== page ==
You can read more on the .7 meter challenge here.

Shooting street photography with a telephoto

You don’t always need to shoot with a wide angle lens. Some of the greatest street photographers have used a longer lens, such as Saul Leiter, Tony Ray Jones, and Rene Burri. They used long lenses intentionally to compress their backgrounds and make unique images. However their images still have emotion and soul to them, as they caught moments of the “human condition.”

Ultimately use the lens and focal length which suits your personality. But if you’ve never tried shooting wide and getting physically close in street photography, I recommend you to try it out, and push yourself out of your comfort zone.

5 thoughts on “Learn From the Masters: Lesson #1 Get Closer

  1. Hi Eric,
    It is a fantastic idea to come up with a book on learning from the masters. Congratulations for thinking this up and starting it! I wish you luck and godspeed. This article is also good, although, I shudder at the prospect of doing this 0.7 mtr thing.

  2. Gear question! I don’t want to get into the Gas trap, so I’m constraining myself to two cameras (M4P, MDa) and three lenses (a 35 for each body plus a 75 in the bag)

    I’m set on the 75, (I know what I like in that length, I use it a lot) but I’m not used to shooting at 35mm and so I’m a little warier about the choices. You used to recommend the Skopar 35 PII, now you recommend the Nokton – I heard there were issues with the focusing on this, which unnerved me on a fast lens…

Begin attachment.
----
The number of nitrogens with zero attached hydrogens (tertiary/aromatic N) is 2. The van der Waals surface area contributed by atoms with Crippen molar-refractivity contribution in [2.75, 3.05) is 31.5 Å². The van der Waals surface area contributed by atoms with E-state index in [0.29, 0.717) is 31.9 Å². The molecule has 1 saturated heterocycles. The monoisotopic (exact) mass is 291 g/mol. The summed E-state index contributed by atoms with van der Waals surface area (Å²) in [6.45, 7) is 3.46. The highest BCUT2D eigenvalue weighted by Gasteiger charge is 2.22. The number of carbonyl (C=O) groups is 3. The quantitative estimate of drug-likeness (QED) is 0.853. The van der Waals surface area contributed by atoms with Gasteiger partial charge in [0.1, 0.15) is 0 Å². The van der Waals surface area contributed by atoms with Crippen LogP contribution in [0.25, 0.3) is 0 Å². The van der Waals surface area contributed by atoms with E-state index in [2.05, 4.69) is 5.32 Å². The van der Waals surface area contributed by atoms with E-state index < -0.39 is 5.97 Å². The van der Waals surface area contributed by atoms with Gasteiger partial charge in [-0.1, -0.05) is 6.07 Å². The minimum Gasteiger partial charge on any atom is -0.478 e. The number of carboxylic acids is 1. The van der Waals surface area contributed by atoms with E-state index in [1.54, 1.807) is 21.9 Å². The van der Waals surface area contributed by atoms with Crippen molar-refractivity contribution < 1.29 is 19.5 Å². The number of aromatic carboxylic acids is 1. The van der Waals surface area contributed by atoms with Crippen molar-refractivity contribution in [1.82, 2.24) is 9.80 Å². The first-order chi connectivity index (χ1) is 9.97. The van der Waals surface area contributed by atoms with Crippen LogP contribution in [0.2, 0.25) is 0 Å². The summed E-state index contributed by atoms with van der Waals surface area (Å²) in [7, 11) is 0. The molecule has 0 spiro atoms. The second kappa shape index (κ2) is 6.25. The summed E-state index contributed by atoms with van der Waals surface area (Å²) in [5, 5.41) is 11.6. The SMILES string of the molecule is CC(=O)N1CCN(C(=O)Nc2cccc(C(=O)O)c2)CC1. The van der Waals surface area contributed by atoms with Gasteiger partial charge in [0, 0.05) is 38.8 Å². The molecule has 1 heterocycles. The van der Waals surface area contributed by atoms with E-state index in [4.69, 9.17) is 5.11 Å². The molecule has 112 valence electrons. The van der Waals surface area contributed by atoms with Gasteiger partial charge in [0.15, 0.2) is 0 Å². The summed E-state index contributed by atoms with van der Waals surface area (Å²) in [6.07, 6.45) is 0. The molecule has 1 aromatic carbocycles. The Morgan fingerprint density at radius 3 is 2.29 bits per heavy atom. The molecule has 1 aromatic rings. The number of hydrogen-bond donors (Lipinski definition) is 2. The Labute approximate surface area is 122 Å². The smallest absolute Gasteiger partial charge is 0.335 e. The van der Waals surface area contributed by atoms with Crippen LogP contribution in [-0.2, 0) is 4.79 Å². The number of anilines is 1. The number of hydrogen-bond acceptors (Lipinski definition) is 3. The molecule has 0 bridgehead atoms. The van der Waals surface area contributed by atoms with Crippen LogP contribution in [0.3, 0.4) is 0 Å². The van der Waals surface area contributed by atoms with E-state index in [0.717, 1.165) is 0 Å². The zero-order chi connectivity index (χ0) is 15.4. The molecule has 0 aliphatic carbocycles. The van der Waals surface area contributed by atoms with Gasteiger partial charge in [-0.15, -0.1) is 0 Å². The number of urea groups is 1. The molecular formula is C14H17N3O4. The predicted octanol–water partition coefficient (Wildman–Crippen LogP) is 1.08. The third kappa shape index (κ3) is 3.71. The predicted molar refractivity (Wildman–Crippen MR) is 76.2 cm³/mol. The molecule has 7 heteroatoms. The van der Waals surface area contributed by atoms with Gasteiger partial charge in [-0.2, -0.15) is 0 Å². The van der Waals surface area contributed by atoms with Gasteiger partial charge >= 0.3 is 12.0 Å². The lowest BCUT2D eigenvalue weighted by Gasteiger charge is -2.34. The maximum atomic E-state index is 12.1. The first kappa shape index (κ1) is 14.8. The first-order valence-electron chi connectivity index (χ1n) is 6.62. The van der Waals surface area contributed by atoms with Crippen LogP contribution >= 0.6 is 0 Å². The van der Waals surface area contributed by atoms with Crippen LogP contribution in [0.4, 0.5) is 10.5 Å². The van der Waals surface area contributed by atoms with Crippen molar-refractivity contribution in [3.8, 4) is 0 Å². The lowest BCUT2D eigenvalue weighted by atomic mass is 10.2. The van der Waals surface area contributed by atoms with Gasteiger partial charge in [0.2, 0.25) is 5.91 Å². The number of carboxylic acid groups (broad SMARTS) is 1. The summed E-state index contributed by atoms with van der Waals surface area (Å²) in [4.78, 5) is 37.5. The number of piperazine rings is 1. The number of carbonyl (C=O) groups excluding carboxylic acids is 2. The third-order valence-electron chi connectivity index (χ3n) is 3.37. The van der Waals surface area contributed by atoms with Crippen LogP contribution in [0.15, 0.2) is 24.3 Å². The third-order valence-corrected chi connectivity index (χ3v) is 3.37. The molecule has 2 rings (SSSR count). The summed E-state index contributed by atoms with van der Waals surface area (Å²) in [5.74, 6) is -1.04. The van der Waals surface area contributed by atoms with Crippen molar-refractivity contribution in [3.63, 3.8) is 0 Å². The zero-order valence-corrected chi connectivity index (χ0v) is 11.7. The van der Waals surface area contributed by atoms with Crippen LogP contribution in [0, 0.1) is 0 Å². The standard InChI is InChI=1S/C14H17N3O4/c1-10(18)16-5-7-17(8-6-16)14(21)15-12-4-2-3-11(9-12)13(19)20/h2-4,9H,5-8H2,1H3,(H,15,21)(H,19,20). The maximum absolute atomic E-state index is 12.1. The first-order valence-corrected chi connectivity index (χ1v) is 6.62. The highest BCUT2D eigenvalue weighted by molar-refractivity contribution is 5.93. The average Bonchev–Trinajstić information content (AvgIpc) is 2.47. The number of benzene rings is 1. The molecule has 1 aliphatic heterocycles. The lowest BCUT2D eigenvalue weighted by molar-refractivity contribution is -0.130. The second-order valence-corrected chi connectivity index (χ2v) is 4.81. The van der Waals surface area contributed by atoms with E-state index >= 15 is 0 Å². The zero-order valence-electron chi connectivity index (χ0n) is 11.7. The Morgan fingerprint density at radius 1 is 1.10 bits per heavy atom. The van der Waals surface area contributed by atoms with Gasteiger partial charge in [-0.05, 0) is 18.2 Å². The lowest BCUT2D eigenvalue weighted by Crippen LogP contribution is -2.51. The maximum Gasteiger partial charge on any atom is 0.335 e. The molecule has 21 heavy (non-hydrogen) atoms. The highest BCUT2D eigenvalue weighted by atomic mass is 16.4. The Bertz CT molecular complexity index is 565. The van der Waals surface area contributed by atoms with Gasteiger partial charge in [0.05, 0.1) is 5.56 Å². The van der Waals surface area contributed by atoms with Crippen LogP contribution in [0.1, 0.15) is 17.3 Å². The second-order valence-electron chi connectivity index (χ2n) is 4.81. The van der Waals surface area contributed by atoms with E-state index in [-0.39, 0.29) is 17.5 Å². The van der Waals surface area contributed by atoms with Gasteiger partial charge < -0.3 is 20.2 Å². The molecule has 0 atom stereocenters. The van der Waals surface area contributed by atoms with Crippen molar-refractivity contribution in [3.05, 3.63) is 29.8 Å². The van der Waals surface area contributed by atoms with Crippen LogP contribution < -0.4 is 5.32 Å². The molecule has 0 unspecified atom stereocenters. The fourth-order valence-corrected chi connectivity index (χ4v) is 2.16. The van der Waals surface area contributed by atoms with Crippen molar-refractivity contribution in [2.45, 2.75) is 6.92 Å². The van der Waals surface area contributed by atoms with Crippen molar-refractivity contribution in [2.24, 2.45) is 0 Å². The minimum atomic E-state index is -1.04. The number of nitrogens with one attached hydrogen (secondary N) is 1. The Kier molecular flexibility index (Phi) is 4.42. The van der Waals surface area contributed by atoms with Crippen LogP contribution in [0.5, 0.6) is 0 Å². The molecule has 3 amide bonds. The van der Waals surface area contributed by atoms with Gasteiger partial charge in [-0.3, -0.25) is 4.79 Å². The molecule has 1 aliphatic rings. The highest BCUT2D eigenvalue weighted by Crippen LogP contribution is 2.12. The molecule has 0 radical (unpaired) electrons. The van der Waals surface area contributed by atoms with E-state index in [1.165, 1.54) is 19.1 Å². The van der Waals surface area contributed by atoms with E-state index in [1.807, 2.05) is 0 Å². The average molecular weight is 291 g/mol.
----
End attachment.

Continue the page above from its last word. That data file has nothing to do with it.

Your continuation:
I’d like to shoot low-light if I can, do you think the focus issues are ‘ok’ on the nokton? It’s either the Skopar and a 35 Elmar, or the Nokton and Skopar if you think it’s good enough!

  3. “If your pictures aren’t good enough, you’re not close enough.” (Robert Capa)
    “But if you’re too close to the grindstone, you lose perspective.” (Micha Bar-Am)

    I think it’s important to point out that Capa’s famous pointed remark doesn’t mean that you allways have to be as close as possible to your subjects to get good pictures, only that you often will benefit from getting closer. If it’s all about being embarassingly close, it may suddenly be more about portraiture, faces, than about situations, context, composition, moods or storytelling. That’s why Winogrand (as cited by Garcia) probably was on to something.

  4. Just a by the way -apparently some authorities think the above photo is a set up as they apparently have identified the mountain range in the distance and so this means it was nowhere near the front ??

    I think the business of getting in close has it’s merits but I like to shoot from a little further away and use a 50 mm lens not a 35 as my normal everyday lens on the street. You can have some nice observed moments with less tension using a 50.
    I never use zone focus and always manually focus -though I know you can use zone focus to great effect. So each of us has a style -but learning how other photographers work is always interesting -so thanks Eric for the post